The smallish remote and the internal menu system are both well designed, making them easy and intuitive to use. The remote is also fully backlit, which is helpful when setting up the projector in a darkened home-theater environment. With a native resolution of 1,280x720, the Sanyo PLV-Z3 has enough pixels to fully resolve 720p HDTV sources. All other sources, including 1080i HDTV, DVD, and standard TV, are scaled to fit the pixels.
The Sanyo PLV-Z3 provides five color-temperature settings. We selected Low 1 since it came closest to the broadcast standard of 6,500K. With 14 different gamma settings, the PLV-Z3 gives you way too much choice in this important area of performance; the -1 setting produced the closest-to-accurate gamma. Similarly, seven different Picture modes offer too many choices for most people (we used the Pure Cinema setting).
The Film Mode feature triggers 2:3 pull-down in the video processing when set to the On position. The Overscan feature, which comes preset to 10, actually gives you 0 percent overscan when changed to the 0 setting. This is a very useful feature if you want to get as much of the picture as possible. You may prefer to set satellite and especially cable TV sources to 2 or 3; setting them to 0 will likely produce compression artifacts.
The coolest setup feature is lens shift, which we were quite surprised to discover on a projector this inexpensive. It lets you offset the image horizontally and vertically without affecting the picture quality, which gives you a lot more options when placing the projector relative to the screen.
The Sanyo PLV-Z3's connectivity options are fairly comprehensive for a projector in this price range. A single HDMI input heads up the list, followed by two component inputs, then one S-Video and one composite video input. Finally, there is a VGA input for use with a PC. Custom installers will note the lack of an RS-232 port, typically needed for programming. The Sanyo PLV-Z3's black-level performance is pretty good, coming from an LCD projector, but it's definitely not in the same league as that of the 1,280x720-resolution one-chip DLP projectors currently on the market. In many scenes from the Star Wars: The Empire Strikes Back DVD, blacks looked a little muddy and grayish rather than inky and dark. Of course, the DLP models are also more expensive; Sharp's XV-Z2000 is a good example.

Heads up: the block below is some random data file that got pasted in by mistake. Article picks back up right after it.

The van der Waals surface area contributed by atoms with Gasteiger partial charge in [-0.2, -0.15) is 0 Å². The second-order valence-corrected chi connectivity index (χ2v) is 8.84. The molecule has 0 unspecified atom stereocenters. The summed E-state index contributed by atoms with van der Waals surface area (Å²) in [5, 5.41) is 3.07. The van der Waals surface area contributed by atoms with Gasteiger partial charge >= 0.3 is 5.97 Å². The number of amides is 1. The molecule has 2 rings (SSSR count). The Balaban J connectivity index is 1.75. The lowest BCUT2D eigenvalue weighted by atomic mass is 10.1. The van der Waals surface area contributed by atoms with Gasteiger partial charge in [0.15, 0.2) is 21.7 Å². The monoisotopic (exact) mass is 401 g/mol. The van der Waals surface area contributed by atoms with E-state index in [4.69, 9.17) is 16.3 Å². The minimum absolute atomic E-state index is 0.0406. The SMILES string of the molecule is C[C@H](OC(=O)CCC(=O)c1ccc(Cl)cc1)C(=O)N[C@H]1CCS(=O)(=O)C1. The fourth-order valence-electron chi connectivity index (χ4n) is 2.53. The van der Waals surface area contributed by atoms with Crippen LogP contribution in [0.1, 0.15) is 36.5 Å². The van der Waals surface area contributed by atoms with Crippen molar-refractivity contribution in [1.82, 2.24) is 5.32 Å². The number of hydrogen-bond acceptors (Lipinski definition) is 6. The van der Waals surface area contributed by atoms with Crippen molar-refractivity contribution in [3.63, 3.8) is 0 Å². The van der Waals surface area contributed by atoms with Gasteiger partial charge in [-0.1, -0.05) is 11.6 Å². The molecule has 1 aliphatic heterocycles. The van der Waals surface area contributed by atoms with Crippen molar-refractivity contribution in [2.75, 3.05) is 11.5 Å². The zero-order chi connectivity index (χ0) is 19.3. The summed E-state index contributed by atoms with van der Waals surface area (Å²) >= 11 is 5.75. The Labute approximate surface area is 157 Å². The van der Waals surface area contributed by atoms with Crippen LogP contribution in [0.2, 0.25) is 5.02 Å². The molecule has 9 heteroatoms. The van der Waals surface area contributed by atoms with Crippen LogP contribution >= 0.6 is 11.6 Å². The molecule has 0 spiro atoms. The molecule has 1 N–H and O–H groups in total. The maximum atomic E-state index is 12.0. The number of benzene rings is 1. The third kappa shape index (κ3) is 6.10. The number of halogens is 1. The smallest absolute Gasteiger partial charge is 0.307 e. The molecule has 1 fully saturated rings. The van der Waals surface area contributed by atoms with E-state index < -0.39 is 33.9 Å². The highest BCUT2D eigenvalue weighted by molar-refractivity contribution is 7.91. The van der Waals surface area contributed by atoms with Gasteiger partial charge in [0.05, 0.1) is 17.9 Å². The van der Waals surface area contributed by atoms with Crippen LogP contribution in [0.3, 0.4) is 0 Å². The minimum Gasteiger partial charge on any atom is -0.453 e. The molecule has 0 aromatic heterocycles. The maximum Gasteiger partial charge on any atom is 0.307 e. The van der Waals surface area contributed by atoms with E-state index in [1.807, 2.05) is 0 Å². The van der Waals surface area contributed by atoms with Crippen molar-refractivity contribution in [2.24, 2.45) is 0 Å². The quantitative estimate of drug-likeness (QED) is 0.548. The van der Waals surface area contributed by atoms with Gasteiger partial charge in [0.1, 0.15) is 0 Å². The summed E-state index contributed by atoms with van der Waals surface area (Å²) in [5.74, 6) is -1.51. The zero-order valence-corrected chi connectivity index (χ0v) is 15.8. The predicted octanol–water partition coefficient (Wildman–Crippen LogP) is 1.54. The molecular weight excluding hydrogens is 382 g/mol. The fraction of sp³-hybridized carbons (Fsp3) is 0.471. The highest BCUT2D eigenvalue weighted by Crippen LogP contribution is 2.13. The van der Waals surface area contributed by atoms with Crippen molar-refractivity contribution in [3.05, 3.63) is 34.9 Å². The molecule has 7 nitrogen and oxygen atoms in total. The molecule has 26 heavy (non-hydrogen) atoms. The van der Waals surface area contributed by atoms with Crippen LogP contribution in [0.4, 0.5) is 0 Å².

Resolution at the HDMI input was quite disappointing. According to our Sencore VP403 signal generator, the Sanyo lopped off nearly 20 percent of the horizontal resolution from a 720p multiburst pattern. Oddly enough, resolution was far superior at the component-video inputs. The screen-door effect, which appears as a faint grid overlaying the image, was also clearly visible on our 72-inch-wide screen from 13 feet away.
This screen-door effect also adds an overall softness to the picture. That, combined with the Sanyo PLV-Z3's poor black-level performance, gives the picture a somewhat dull, lifeless quality compared with the pictures of DLP projectors at the same resolution.
All of our complaints aside, for less than $2,000, the Sanyo PLV-Z3 delivered a good experience for the money. Color saturation was decent, and bright scenes--especially from our DirecTV HD satellite feed--were generally pleasing.
|Before color temp (20/80)||5,825/7,350K||Average|
|After color temp (20/80)||6,150/6,450K||Average|
|Before grayscale variation||+/- 636K||Average|
|After grayscale variation||+/- 125K||Average|
|Color decoder error: red||+5%||Good|
|Color decoder error: green||-15%||Poor|
|DC restoration||All patterns stable||Good|
|2:3 pull-down, 24fps||Y||Good|
|Defeatable edge enhancement||Y||Good|